What comprises just under four verses of the New Testament is so radical that if the modern church would come to believe it, we would experience a revival that would make the Reformation pale into insignificance. But the church today does not believe the content of these verses: There is none righteous — not one.

    Who believes that apart from Jesus not a single human being, without exception, is righteous. Not a single unregenerate person can be found who understands God.

    Seeking God? We have totally revised corporate worship to be sensitive to “seekers.” If worship were to be tailored for seekers, it would be directed exclusively to believers, for no one except believers ever seeks God.

    Every person turns aside from God. All become unprofitable in spiritual matters. At rock bottom no one even does good — no, not one.

    Good is a relative term. It is defined against some standard. If we establish what that standard is, we can congratulate ourselves and take comfort in our attainment of it. But if God establishes the standard, and His standard includes outward behavior (that our actions conform perfectly to His law) and internal motivation (that all our acts proceed from a heart that loves Him perfectly), then we quickly see that our pretended “goodness” is no goodness at all. We then understand what Augustine was getting at when he said that man’s best works are nothing more than “splendid vices.”

    So what? The equation is simple. If God requires perfect righteousness and perfect holiness to survive His perfect judgment, then we are left with a serious problem. Either we rest our hope in our own righteousness, which is altogether inadequate, or we flee to another’s righteousness, an alien righteousness, a righteousness not our own inherently. The only place such perfect righteousness can be found is in Christ — that is the good news of the Gospel. Subtract this element of alien righteousness that God “counts” or “imputes” for us, and we have no biblical Gospel at all. Without imputation, the Gospel becomes “another gospel,” and such a “gospel” brings nothing but the anathema of God.

    With the righteousness of Christ promised to us by faith, we have the hope of our salvation. We become numbered among those blessed to whom the Lord does not impute sin (Rom. 4:8).



    http://www.ligonier.org/learn/articles/none-righteous/



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  18. Internet Theologian

    Internet Theologian Well-Known Member

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    Part of the issue of attributing to man any good, seeking after God, is conflating the works of one who is regenerate as if he were unregenerate and capable in that state to do such things. Corneilius for example.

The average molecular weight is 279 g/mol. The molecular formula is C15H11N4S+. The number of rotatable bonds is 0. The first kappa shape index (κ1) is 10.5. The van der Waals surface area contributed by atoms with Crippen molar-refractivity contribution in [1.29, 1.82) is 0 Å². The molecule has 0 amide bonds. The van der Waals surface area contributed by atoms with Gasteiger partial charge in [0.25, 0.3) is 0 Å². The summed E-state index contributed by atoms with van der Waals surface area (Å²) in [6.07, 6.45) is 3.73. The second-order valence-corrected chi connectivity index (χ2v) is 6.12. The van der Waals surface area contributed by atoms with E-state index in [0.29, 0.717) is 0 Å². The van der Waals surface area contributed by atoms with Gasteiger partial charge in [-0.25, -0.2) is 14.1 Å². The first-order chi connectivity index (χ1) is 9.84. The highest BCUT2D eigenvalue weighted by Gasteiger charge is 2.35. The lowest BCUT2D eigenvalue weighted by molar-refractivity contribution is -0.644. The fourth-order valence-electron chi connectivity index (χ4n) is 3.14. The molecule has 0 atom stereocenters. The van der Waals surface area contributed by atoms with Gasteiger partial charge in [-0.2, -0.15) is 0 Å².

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  19. Van

    Van Well-Known Member
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    And there you have it, the arguments of commentators, rather than from scripture.
    1) Is the dispute over whether God justifies the ungodly? Nope, God does justify the ungodly.
    2) Does Romans 4:4-5 say God declares righteous any sinner who believes? Nope It says God credits the believers faith as righteousness to the believer. The sinner is not declared righteous.
    3) Does 2 Corinthians 5:21 say God credits Christ's righteousness to us? Nope. It says we become the righteousness of God in Him.
    4) Does Romans 3:21-24 day how we are justified? Yes, through our redemption (being placed in Christ) which is in Jesus Christ. Imputed righteousness is nowhere to be found.
    5) Does Galatians 2:20 say our sins were imputed to Christ? Nope OTOH our sin burden (body of flesh)is removed by the circumcision of Christ, Colossians 2:11

    Imputed righteousness is just another nameless doctrine myth. We are made righteous in Him.
     
  20. Van

    Van Well-Known Member
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    I noticed an assertion, "the righteousness of God is "given" to us" and wondered where is the world that came from. And lo and behold, the dreaded NIV sticks given into Romans 3:22. So yet another example of the NIV adding to the text to alter its meaning. But if you stick to the Word for Word type translations, rather than the more liberal translations, you will not find "given." (NASB, LEB, NKJV).

    Romans 5:19, "For as through the one man’s disobedience the many were made sinners, even so through the obedience of the One the many will be made righteous." Note scripture does not say the many with have Christ's righteousness impute. :)
     
    #40 Van, Sep 24, 2016
    Last edited: Sep 24, 2016